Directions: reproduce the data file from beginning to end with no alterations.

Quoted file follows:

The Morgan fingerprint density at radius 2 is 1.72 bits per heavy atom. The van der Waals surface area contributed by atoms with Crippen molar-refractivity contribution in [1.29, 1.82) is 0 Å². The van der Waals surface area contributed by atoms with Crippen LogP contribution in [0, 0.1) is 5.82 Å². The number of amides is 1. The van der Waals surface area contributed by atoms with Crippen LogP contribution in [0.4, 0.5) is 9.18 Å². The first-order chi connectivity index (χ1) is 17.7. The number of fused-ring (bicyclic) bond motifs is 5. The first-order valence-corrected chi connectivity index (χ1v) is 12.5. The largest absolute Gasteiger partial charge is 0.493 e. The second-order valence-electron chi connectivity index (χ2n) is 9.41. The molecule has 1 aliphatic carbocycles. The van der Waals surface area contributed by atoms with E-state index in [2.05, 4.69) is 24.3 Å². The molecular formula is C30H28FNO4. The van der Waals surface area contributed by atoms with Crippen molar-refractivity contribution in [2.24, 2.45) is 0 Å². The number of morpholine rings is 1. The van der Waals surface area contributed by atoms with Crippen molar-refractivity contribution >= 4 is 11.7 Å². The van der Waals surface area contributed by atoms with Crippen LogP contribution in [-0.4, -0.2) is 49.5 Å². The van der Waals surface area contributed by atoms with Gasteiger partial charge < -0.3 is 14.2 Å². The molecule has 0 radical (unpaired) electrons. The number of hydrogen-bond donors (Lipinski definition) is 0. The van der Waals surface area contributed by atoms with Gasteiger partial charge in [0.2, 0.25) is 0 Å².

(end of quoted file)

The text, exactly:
The Morgan fingerprint density at radius 2 is 1.72 bits per heavy atom. The van der Waals surface area contributed by atoms with Crippen molar-refractivity contribution in [1.29, 1.82) is 0 Å². The van der Waals surface area contributed by atoms with Crippen LogP contribution in [0, 0.1) is 5.82 Å². The number of amides is 1. The van der Waals surface area contributed by atoms with Crippen LogP contribution in [0.4, 0.5) is 9.18 Å². The first-order chi connectivity index (χ1) is 17.7. The number of fused-ring (bicyclic) bond motifs is 5. The first-order valence-corrected chi connectivity index (χ1v) is 12.5. The largest absolute Gasteiger partial charge is 0.493 e. The second-order valence-electron chi connectivity index (χ2n) is 9.41. The molecule has 1 aliphatic carbocycles. The van der Waals surface area contributed by atoms with E-state index in [2.05, 4.69) is 24.3 Å². The molecular formula is C30H28FNO4. The van der Waals surface area contributed by atoms with Crippen molar-refractivity contribution in [2.24, 2.45) is 0 Å². The number of morpholine rings is 1. The van der Waals surface area contributed by atoms with Crippen molar-refractivity contribution >= 4 is 11.7 Å². The van der Waals surface area contributed by atoms with Crippen LogP contribution in [-0.4, -0.2) is 49.5 Å². The van der Waals surface area contributed by atoms with Gasteiger partial charge < -0.3 is 14.2 Å². The molecule has 0 radical (unpaired) electrons. The number of hydrogen-bond donors (Lipinski definition) is 0. The van der Waals surface area contributed by atoms with Gasteiger partial charge in [0.2, 0.25) is 0 Å².